To make sure the entire 315mm swath of rubber met the pavement, we called up American Musc
We began the test with Gonyon making a few runs on the 275/40/17 NT555R drag radials that were already on the car. He started with an 11.21 at 125 mph (1.79 60-foot time) and followed this with an 11.11 at 125.33 (1.77 60-foot). Gonyon has lots of experience on drag radial tires and we felt he was getting as much from the 555s as could be had without spinning excessively. He was launching hard, but wasn't going wide-open on the immediate hit.
With our baseline times on record, it was time to bolt up the NT05R drag radials. Nitto sent us a set of 315/35/17s and we called up American Muscle for a set of its deep-dish 17x10.5 Bullitt-style wheels with an anthracite finish. They looked great against the Mustang's Mineral Gray paint, and the 10.5-inch width allowed the 315 to plant squarely on the pavement. It also fit the SN-95 chassis perfectly and without any modifications.
Gonyon lights up the NT05Rs in the burnout box before heading to the starting line. He eve
Airing the tires to 15 psi, Gonyon loaded up and headed to the starting line. Getting acquainted with the tires, Gonyon laid down an 11.09 at 123.97 mph (1.62 60-foot time). On the next pass, Gonyon added 5 pounds of air pressure to the tires, but got out of the throttle down track, as the transmission went into overdrive. Feeling that the tires could use a bit more air pressure, we added 5 more psi for a total of 25. The first 60 feet vanished in 1.59 seconds, and the Mustang crossed the stripe in 10.94 seconds at 124.79 mph.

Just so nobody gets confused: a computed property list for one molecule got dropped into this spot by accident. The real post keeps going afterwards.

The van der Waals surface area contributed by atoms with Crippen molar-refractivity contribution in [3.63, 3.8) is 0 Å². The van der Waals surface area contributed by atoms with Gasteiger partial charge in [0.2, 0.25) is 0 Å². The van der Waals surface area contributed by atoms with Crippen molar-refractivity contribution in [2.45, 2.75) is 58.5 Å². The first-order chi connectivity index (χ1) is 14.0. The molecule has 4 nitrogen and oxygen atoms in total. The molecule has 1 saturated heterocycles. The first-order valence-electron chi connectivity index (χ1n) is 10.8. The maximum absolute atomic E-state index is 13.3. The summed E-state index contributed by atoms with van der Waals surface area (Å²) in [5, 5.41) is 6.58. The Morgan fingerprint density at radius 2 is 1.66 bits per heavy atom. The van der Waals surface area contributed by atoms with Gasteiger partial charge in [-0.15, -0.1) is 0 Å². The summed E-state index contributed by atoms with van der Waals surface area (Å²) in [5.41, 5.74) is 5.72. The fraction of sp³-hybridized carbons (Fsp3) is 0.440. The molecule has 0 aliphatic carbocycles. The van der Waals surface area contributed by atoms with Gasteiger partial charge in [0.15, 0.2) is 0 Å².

Feeling the NT05R's were offering plenty of traction, Gonyon made a change to the computer calibration, adding two degrees of timing to get more power from the 4.6L. The Nittos ate up the power and bit hard-Gonyon rocketed to a 10.80 at 125.33 mph (1.60 60-foot). He then backed that up with a near-identical 10.80 at 126.38 (1.60 60-foot time).
At the end of the day, we dropped a tenth of a second in our 60-foot time, which allowed t
"I was impressed," said Gonyon. "I didn't expect them to perform that well, and I think we could have gone faster-I probably could have gone up more in air pressure, too. The 555Rs are going to be better in the rain and bad weather, but I' rather have the NT05R at the track-most people don't drive cars like these in the wet anyway."
Those that have found the limits of the NT555R will no doubt find the NT05R to be what they need; it should open the eyes of a great many who use other brands as well.